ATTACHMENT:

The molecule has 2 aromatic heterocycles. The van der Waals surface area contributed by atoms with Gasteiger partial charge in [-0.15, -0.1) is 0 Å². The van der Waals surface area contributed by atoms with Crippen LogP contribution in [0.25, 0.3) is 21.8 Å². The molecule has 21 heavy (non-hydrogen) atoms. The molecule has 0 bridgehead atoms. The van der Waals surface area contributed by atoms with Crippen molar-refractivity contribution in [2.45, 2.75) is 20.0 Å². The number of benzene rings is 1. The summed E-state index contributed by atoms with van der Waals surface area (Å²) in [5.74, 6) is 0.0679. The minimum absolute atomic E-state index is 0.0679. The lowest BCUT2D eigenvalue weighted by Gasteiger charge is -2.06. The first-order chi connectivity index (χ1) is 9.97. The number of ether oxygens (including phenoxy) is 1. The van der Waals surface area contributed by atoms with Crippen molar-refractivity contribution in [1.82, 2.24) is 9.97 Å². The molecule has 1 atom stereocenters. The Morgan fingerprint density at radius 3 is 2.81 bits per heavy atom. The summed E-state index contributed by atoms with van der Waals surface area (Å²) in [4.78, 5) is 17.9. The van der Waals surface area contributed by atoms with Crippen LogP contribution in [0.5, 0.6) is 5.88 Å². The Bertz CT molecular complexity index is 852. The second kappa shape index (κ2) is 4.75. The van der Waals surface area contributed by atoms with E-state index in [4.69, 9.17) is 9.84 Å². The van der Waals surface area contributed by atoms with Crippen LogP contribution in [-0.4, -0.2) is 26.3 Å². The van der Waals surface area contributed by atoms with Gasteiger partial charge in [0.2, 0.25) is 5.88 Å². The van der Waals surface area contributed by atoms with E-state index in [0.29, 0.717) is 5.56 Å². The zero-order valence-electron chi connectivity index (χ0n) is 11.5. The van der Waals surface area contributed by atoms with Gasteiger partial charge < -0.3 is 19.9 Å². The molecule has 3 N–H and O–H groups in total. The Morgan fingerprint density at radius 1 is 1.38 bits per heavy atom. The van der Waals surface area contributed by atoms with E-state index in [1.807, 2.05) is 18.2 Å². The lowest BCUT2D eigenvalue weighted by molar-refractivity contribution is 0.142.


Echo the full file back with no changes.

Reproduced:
The molecule has 2 aromatic heterocycles. The van der Waals surface area contributed by atoms with Gasteiger partial charge in [-0.15, -0.1) is 0 Å². The van der Waals surface area contributed by atoms with Crippen LogP contribution in [0.25, 0.3) is 21.8 Å². The molecule has 21 heavy (non-hydrogen) atoms. The molecule has 0 bridgehead atoms. The van der Waals surface area contributed by atoms with Crippen molar-refractivity contribution in [2.45, 2.75) is 20.0 Å². The number of benzene rings is 1. The summed E-state index contributed by atoms with van der Waals surface area (Å²) in [5.74, 6) is 0.0679. The minimum absolute atomic E-state index is 0.0679. The lowest BCUT2D eigenvalue weighted by Gasteiger charge is -2.06. The first-order chi connectivity index (χ1) is 9.97. The number of ether oxygens (including phenoxy) is 1. The van der Waals surface area contributed by atoms with Crippen molar-refractivity contribution in [1.82, 2.24) is 9.97 Å². The molecule has 1 atom stereocenters. The Morgan fingerprint density at radius 3 is 2.81 bits per heavy atom. The summed E-state index contributed by atoms with van der Waals surface area (Å²) in [4.78, 5) is 17.9. The van der Waals surface area contributed by atoms with Crippen LogP contribution in [0.5, 0.6) is 5.88 Å². The Bertz CT molecular complexity index is 852. The second kappa shape index (κ2) is 4.75. The van der Waals surface area contributed by atoms with E-state index in [4.69, 9.17) is 9.84 Å². The van der Waals surface area contributed by atoms with Crippen LogP contribution in [-0.4, -0.2) is 26.3 Å². The van der Waals surface area contributed by atoms with Gasteiger partial charge in [0.2, 0.25) is 5.88 Å². The van der Waals surface area contributed by atoms with E-state index in [0.29, 0.717) is 5.56 Å². The zero-order valence-electron chi connectivity index (χ0n) is 11.5. The van der Waals surface area contributed by atoms with Gasteiger partial charge < -0.3 is 19.9 Å². The molecule has 3 N–H and O–H groups in total. The Morgan fingerprint density at radius 1 is 1.38 bits per heavy atom. The van der Waals surface area contributed by atoms with E-state index in [1.807, 2.05) is 18.2 Å². The lowest BCUT2D eigenvalue weighted by molar-refractivity contribution is 0.142.